Kendra Steiner Editions

September 9, 2009

Kaufmann & Shute, “Blues for Duffy Power” (KSE #145), now available

Filed under: Uncategorized — kendrasteinereditions @ 2:28 pm

KSE  #145

A.  J.  KAUFMANN   &   BILL  SHUTE

“BLUES FOR DUFFY POWER”

 

08-04-2009 06;47;24PM

In BLUES FOR DUFFY POWER (KSE #145), our second collaborative chapbook, A. J. Kaufmann and I have created a multifaceted nine-page poetic mosaic that grows out of our admiration for the British bluesman Duffy Power, for whom 2009 marks his 50th year in music. A powerful but sensitive songwriter, singer, guitarist, and harmonica player, Power has never become a superstar, but has remained true to the  blues, and his reputation continues to grow despite the small number of albums he’s released.

In BLUES FOR DUFFY POWER, A. J. Kaufmann and I dig down deep for the essence of the blues, through a bluesman’s life, gigs, lyrics, and consciousness…the coldwater flat, the sleeping in train and bus stations, the unglamorous gigs in backwater places for blitzed winery workers and soldiers about to be shipped off to war, the ability to connect through the blues with anyone anywhere who is oppressed or marginalized . You’ll feel not just what it’s like to live the blues, but to live it so deeply your only option is to sing the blues. And no one sings the blues better and more sensitively than Duffy Power.

BLUES FOR DUFFY POWER is unlike any other poem you’ve read, including the previous Kaufmann and Shute collaboration, BEYOND THE BLUE ROCKS: MEDITATIONS ON THE TIBETAN BOOK OF THE DEAD. It’s KSE #145, and it’s available now in a hand-assembled, hand-numbered edition of  67 copies.

In the US, books are $4 each postpaid, or you can get any three KSE chaps for $10 postpaid.  Send a check (or well-concealed cash) made payable to Bill Shute, 14080 Nacogdoches Rd. #350, San Antonio, Texas, 78247.  Outside the US, you can get any book for $5 postpaid, payable via paypal. Just write to django5722 (at) yahoo (dot) com and request a paypal invoice. For your 3-for-$10 deal, you can choose from any of these other in-print chapbooks:

#144, ZACHARY C. BUSH, “spin” ;

#143, A. J. KAUFMANN, “symbolisme psychédélique” (sound library series, volume 47). In memory of Sky Sunlight Saxon, issued simultaneously with KSE #142 ;

#142, BILL SHUTE, “plink, plonk & scratch” (sound library series, volume 46). In memory of Sky Sunlight Saxon, issued simultaneously with KSE #143.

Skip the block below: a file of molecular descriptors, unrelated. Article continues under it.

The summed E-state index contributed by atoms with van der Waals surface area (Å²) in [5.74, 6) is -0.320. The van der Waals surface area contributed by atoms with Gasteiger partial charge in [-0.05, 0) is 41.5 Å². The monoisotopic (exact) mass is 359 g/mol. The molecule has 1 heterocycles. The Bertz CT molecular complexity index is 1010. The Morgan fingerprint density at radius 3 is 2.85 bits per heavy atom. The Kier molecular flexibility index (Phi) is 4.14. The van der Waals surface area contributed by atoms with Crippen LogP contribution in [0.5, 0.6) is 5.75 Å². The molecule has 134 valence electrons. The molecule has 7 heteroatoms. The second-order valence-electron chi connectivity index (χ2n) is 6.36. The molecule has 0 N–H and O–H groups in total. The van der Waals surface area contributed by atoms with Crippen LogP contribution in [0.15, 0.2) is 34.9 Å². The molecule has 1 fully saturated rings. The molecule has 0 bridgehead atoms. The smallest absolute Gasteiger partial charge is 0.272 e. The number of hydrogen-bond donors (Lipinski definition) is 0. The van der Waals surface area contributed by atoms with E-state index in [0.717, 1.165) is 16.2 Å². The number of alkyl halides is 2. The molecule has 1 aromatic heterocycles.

#141, LUIS CUAUHTEMOC BERRIOZABAL & CYNTHIA ETHERIDGE, overcome ;

#140, BILL SHUTE, subtraction ;

#139, A. J. KAUFMANN, antiquewhite rain (sound library series, volume 45) ;

#138, BILL SHUTE, the stumble (sound library series, volume 44) ;

#134, RONALD BAATZ, headlights from the otherside of the world ;

#132,  DOUG DRAIME, knox county (photographs by Lena Ozuna) ;

#135,  BILL SHUTE, stereo action (sound library series, volume 42) ;

#130,  MISTI RAINWATER-LITES, odd years ;

#126,  MICHAEL LAYNE HEATH, grey rage (dyed) .

And while you are at it, why not buy one or more of Mr. Power’s superb CD’s?

available DUFFY POWER cd’s (all UK releases) :

“leapers and sleepers” (RPM records)

“vampers and champers” (RPM records)

“sky blues: bbc broadcasts” (HUK records)

&

Alexis Korner’s Blues Incorporated featuring Duffy Power

“Sky High” (CASTLE records)

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2 Comments »

  1. I wonder if everything is included in this poem to Duffy Power. I was with him for several years and believe that his problems denied him his rightful place in the British Blues scene. He was way ahead of his time in his appreciation of The Blues, but he didn’t get the recognition. I was out of my depth with his often chaotic behaviour and Alexis Korner was a great friend to us both. It saddens me that those who did do well, despite their own drug problems, never gave him credit for his part in promoting the whole blues scene. Shame on them and perhaps they don’t know who they are as they were either too stoned to remember or they have reached such dizzy heights that they forget the journeyman who was Duffy Power. He treated me very badly, but credit where it’s due. Each time I hear the others, it seems to me that they should have the decency to reach out and at least acknowledge who was one of the main people to be into the blues in this country. The trouble was he would not commercialise the blues and this was his mistake, along with his love of things which did him so much harm. I shall always be grateful to him for introducing me to the real down home, gut wrenching, Deep South blues.

    Comment by D — December 12, 2009 @ 10:49 am | Reply

  2. Great to see a poetry edition dedicated to refined jazz & bluesman Duffy Power. Duffy was honest & uncompromising about his music, in the liner notes to the Vampers & Champers cd on RPM, Colin Harper tells of Power refusing to let journalist (Chris Welch, was it?) sit in on a jam session…. I agree that mismanagement probably explains why Duffy never ‘broke through’ where Cream, Pentangle, etc. succeeded (Cream and Pentangle DID have pushy managers like Robert Stigwood and Jo Lustig, in addition to their great talent]. Duffy had to settle for ‘crumbs’, a bit like Alexis Korner (remember his multitude of short term record deals even in the mid-60s’)

    Wim van Cleef, 16 july 2010

    Comment by Wim van Cleef — July 16, 2010 @ 4:50 am | Reply


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